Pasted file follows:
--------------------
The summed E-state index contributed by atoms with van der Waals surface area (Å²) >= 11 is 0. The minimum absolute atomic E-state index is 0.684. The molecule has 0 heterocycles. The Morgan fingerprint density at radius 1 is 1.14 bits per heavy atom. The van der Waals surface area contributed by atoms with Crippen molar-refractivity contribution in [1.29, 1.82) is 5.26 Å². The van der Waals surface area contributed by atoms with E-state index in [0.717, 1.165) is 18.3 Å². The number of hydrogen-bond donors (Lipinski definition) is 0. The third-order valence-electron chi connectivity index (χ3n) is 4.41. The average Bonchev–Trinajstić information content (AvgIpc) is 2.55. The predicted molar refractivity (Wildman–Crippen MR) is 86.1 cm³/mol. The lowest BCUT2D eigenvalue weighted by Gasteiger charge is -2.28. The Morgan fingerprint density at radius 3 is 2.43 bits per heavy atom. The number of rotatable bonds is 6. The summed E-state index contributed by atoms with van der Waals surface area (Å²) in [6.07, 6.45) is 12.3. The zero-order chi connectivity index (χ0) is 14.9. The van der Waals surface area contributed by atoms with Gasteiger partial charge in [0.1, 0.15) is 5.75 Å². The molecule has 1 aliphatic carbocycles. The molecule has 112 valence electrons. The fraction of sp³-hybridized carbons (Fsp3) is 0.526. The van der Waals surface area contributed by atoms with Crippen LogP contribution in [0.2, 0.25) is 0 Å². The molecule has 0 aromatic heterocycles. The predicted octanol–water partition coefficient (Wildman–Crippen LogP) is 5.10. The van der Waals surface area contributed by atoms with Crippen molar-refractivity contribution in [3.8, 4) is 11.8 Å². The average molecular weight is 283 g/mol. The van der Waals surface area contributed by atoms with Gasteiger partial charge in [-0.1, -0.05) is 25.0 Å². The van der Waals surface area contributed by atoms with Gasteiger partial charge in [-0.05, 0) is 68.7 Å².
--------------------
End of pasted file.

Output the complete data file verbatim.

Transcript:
The summed E-state index contributed by atoms with van der Waals surface area (Å²) >= 11 is 0. The minimum absolute atomic E-state index is 0.684. The molecule has 0 heterocycles. The Morgan fingerprint density at radius 1 is 1.14 bits per heavy atom. The van der Waals surface area contributed by atoms with Crippen molar-refractivity contribution in [1.29, 1.82) is 5.26 Å². The van der Waals surface area contributed by atoms with E-state index in [0.717, 1.165) is 18.3 Å². The number of hydrogen-bond donors (Lipinski definition) is 0. The third-order valence-electron chi connectivity index (χ3n) is 4.41. The average Bonchev–Trinajstić information content (AvgIpc) is 2.55. The predicted molar refractivity (Wildman–Crippen MR) is 86.1 cm³/mol. The lowest BCUT2D eigenvalue weighted by Gasteiger charge is -2.28. The Morgan fingerprint density at radius 3 is 2.43 bits per heavy atom. The number of rotatable bonds is 6. The summed E-state index contributed by atoms with van der Waals surface area (Å²) in [6.07, 6.45) is 12.3. The zero-order chi connectivity index (χ0) is 14.9. The van der Waals surface area contributed by atoms with Gasteiger partial charge in [0.1, 0.15) is 5.75 Å². The molecule has 1 aliphatic carbocycles. The molecule has 112 valence electrons. The fraction of sp³-hybridized carbons (Fsp3) is 0.526. The van der Waals surface area contributed by atoms with Crippen LogP contribution in [0.2, 0.25) is 0 Å². The molecule has 0 aromatic heterocycles. The predicted octanol–water partition coefficient (Wildman–Crippen LogP) is 5.10. The van der Waals surface area contributed by atoms with Crippen molar-refractivity contribution in [3.8, 4) is 11.8 Å². The average molecular weight is 283 g/mol. The van der Waals surface area contributed by atoms with Gasteiger partial charge in [-0.1, -0.05) is 25.0 Å². The van der Waals surface area contributed by atoms with Gasteiger partial charge in [-0.05, 0) is 68.7 Å².